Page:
The Foodie Kit: Buy from Palestinian Artisans

As many of you know I have spent much of the last 10 years supporting Palestinian livelihoods and economic development. Supporting Palestinian artisans is not just essential to the local economy in Palestine, but is also important to maintain traditional cultural crafts and skills. We at The Olive Tree Kitchen have teamed up with Bethlehem Fair Trade Artisans to bring you some wonderful gifts for your kitchen.

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Beef Qidreh

my favourite restaurant in Ramallah is called ‘Darna’. it is an old house that has been turned into a lovely restaurant with huge trees inside it, traditional stone walls and a gorgeous fire place. there is the obligatory wall of celebrity and famous politician photographs, but that is forgivable. in the summer i like to sit on the lower level beneath the large leafy palms with the sunlight streaming through the large windows as i order maza, but in the winter, i like to sit on the raised level near the fire and order Qidreh. It is traditionally a slow cooked lamb dish with chickpeas and rice all cooked together in a tall terracotta pot over hot coals. when you order it, they bring the terracotta pot out to your table and turn it upside down as the meat, chickpeas and rice come tumbling out in a perfectly delicious mess for you to then spoon onto your plate. this is my version with beef, which i turn up a bit like a maqlooba.

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Summer Kufta

two things i just don’t understand about the English; 1) insisting on being in the garden and sitting in the midday sun in the boiling heat just to ‘make the most of it’ despite it being thoroughly uncomfortable and 2) not ‘fancying much’ to eat when its hot. Maybe this dish can convince you to eat some delicious kufta in the waning evening sun!

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Beef and Pepper Kofta Bake

the pepper is king in this recipe. You may be wondering how many kofta recipes Mama and I have up our sleeve. and the answer is a lot. and if you want the full Palestinian culinary experience you have to also learn to eat it at least once a week. which- believe me- isn’t a trial. in Palestine we turn everything into kofta: lamb, beef, chicken, and even fish! As well as the meat variation, there are variations to what vegetables are used and what it is cooked in- dry, tahini, sauce. This kofta is a beef and vegetable mixture baked with lots of vegetables in a sweet tomato sauce.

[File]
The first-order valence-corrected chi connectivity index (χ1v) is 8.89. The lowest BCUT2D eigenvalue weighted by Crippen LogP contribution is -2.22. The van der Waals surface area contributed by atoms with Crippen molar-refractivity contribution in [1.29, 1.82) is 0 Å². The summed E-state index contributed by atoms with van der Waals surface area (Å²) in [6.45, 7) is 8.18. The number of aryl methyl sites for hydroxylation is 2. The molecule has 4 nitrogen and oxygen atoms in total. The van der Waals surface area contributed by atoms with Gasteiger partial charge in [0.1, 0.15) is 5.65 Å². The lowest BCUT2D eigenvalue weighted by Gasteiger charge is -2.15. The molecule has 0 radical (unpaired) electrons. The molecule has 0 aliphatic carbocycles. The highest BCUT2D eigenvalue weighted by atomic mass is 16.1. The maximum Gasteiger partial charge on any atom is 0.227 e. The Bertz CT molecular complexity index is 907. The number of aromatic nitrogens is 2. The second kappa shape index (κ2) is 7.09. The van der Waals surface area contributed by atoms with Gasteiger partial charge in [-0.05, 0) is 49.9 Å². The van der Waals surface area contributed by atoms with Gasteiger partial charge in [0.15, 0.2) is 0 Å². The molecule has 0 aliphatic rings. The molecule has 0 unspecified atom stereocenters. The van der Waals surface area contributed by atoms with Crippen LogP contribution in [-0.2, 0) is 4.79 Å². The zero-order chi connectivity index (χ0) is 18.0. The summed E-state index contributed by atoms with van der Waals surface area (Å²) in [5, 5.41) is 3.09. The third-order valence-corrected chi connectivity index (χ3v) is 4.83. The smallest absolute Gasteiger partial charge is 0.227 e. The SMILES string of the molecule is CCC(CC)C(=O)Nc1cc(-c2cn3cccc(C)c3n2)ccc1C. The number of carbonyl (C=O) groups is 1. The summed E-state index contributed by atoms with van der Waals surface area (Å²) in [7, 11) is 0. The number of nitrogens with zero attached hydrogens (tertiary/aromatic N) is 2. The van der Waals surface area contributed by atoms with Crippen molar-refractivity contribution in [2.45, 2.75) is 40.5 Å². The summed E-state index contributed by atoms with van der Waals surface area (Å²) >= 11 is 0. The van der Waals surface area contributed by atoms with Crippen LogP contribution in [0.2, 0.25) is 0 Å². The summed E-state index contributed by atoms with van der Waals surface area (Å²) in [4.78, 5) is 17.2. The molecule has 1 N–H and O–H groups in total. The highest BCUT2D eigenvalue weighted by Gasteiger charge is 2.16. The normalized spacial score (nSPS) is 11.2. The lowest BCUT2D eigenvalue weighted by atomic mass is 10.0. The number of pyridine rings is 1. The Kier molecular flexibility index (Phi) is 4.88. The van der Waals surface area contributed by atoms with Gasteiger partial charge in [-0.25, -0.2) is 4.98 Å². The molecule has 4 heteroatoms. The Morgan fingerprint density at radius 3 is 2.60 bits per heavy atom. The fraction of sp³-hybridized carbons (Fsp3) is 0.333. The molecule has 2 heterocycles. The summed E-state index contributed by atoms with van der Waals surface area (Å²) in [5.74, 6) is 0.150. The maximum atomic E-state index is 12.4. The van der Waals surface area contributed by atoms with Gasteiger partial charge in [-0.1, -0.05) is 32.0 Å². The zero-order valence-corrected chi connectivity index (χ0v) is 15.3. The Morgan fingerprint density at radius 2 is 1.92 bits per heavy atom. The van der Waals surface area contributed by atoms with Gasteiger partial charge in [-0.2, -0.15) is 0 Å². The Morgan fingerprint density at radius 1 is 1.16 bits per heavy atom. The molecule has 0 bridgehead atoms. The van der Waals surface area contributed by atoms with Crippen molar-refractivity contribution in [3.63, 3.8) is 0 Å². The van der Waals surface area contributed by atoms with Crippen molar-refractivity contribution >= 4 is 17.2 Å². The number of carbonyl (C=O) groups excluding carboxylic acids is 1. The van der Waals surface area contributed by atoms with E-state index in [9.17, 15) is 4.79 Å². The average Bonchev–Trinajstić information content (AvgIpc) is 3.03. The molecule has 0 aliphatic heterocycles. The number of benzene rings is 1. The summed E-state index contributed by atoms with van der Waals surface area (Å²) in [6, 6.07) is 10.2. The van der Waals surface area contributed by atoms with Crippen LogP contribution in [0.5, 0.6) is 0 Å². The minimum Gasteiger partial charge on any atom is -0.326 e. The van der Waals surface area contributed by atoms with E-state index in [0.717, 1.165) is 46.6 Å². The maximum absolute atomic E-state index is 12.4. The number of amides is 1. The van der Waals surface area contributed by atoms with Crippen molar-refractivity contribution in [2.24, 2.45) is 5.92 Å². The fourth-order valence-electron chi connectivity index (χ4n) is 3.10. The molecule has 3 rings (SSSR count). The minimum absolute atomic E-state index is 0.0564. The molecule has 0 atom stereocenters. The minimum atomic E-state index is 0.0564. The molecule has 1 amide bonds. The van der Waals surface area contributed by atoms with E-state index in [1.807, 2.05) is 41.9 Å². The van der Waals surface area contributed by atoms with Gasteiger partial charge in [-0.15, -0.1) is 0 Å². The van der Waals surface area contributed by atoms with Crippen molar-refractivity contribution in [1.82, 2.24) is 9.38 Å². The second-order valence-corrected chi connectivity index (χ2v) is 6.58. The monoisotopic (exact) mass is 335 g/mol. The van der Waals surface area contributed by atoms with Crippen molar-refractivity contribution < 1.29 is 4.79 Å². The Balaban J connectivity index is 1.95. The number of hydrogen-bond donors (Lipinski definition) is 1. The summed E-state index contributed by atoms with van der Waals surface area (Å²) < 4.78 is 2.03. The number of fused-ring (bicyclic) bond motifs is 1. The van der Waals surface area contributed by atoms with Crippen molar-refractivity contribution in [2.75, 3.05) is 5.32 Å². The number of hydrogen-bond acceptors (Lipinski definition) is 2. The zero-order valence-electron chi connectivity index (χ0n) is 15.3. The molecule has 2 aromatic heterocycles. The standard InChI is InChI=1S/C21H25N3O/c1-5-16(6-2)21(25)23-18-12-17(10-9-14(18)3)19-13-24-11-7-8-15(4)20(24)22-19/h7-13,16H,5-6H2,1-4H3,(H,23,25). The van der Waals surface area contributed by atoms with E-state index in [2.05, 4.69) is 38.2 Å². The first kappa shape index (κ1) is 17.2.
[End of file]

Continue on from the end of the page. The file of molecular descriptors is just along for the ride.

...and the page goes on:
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Kofta bil Warak

When my husband and I moved into our house 5 years ago my mother took me out to her garden and using a blunt kitchen knife she pulled and chopped at a few wooded vines on her grape until a few came loose.  She told me to get them into the ground in my new garden before the earth turned cold.  It was mid-October so I was certain it would be too late, but she told me to sit on the earth in my garden and if it wasn’t so cold that I needed to get back up quickly then it was warm enough to plant.   This is an old trick that my mother swears her mother and grandmother both used.  Of course I didn’t sit on the floor, but I did stick the twigs in the ground without much thought or hope and to my surprise the following spring we had new green growth on them.  This year we have had a bumper crop of grape leaves and I am so incredibly happy!  We have been eating nothing but vine leaves so far this summer. 

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Dijaj Mahshi

‘I remember all the family coming over on Christmas eve and gathering around a small fire in the middle of the room, my uncles roasting apples, nuts and eggs on the open flames and my mother, grandmother and aunts telling us kids the story of the nativity and giving us chocolates’, mama beams as she recalls the Christmases of her childhood in the old city of Jerusalem in Palestine. ‘We didn’t have presents, just new clothes to wear for church and lots of delicious food; everything you could imagine and at the centre a glorious stuffed chicken filled with meat, spices, rice and nuts’

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